“When you are kind to someone it feels really good because you are passing on how you feel to someone else. So, they then pass it around and then everyone has a really happy feeling.”

These words, from a pupil at Sudbourne Primary School in London, show how kindness can transform our experience of everyday life.

The children at Sudbourne are among tens of thousands of children learning about kindness through a free British Red Cross teaching resource.

Sharing the power of kindness is at the root of our work. Many schools also see kindness as an important value for children to learn so they are excited to be part of this new initiative.

Five acts of kindness: children can choose

Gemma Quinn, a teacher at Ladybarn Primary School, writes on a flipchart during a Power of Kindness lesson

A kindness lesson at Ladybarn Primary School with Gemma Quinn, © Percy Dean/British Red Cross

“In this day and age, if children don’t leave school with the values of kindness and respect, then are we really setting them up to be ready for life in this world?” asked Gemma Quinn from Ladybarn Primary School in Greater Manchester.

She and other teachers use activities from the kindness teaching resource to encourage children to think about what kindness means to them. The children also consider what they are grateful for.

They go on to choose and carry out five kind acts during a month, learning how to be kind to themselves and sharing their kindness with others.

Chloe Withers, a teacher at Sudbourne Primary School added: “By focusing on kindness every day in December, it has helped kindness become second nature to many children … deepening and broadening their understanding of what it means.”

Kindness is contagious

A girl from Sudbourne Primary School holds the kindness calendar booklet from the Power of Kindness teaching resource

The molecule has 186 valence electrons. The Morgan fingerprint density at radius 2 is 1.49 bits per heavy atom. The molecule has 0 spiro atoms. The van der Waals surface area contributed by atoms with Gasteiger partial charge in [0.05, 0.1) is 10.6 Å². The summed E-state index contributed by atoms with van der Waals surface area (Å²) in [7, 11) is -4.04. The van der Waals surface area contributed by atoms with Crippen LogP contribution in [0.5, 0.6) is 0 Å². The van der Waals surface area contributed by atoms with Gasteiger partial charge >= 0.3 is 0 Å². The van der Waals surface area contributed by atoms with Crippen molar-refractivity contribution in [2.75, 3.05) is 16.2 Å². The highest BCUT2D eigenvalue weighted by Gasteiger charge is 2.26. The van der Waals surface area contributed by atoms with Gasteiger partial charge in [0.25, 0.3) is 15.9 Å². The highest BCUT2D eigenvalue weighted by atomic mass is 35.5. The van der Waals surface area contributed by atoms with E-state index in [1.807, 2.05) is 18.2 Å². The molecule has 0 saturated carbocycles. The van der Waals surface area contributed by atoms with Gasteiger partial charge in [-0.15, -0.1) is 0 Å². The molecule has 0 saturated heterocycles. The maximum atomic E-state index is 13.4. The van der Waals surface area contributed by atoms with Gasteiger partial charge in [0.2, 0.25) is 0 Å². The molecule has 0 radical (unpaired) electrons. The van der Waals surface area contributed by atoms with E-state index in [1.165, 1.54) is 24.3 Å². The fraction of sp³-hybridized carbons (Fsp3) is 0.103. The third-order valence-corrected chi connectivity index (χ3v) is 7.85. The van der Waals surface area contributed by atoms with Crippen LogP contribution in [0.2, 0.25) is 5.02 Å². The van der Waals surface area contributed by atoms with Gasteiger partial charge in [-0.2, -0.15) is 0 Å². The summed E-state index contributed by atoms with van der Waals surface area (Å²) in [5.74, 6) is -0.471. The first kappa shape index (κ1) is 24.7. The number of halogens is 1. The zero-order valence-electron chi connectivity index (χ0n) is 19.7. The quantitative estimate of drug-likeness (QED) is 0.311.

A Sudbourne Primary School pupil with a kindness planner, © Mimi Mollica/British Red Cross

Many of the children believe that kindness can be shared, which, in turn, inspires others to be kind.

“Kindness is happiness and if you spread it around everyone would be happy, so it’s like the butterfly effect,” a Sudbourne Primary School pupil said.

Children also recognised that kindness can have a positive impact on how someone may feel.

Many said that it brings happiness and can improve mental health as it makes both the giver and the recipient feel good.

Kindness in the community

A girl smiles at the camera as she writes her kindness goals while the boy next to her writes on his kindness calendar

Choosing kind acts to share, © Mimi Mollica/British Red Cross

Through the project, children were encouraged to share their learning and kindness with family and friends outside of school. Many schools thought this was an important element of the project.

Gemma from Ladybarn Primary School said: “Linking it in to families is important, so that it can continue to grow and spread kindness.”

Chloe added: “By encouraging kindness we are encouraging children to recognise their role in society and what they can bring to the world, to their family and to their friends.

“I think it really encourages the children and shows the impact that they can have on other people. It also helps build a strong community.”

Hard to imagine: a world without kindness

Pupils hold up the Kindness Calendars they created as their teacher stands behind them

Children celebrate the five kind acts they chose, © Percy Dean/British Red Cross

Many children couldn’t imagine a world without kindness.

“I don’t think the world could survive without kindness” said a Year 6 pupil at Ladybarn Primary School.

They went on to say that the world would be a miserable and unhappy place without kindness.

“I think kindness should be worldwide; it should maybe even be the law,” another pupil added.

“I think every school should adopt kindness, then the world would be perfect.”

If you agree and work with or volunteer with children, visit our website to find more about our kindness calendar and other teaching resources.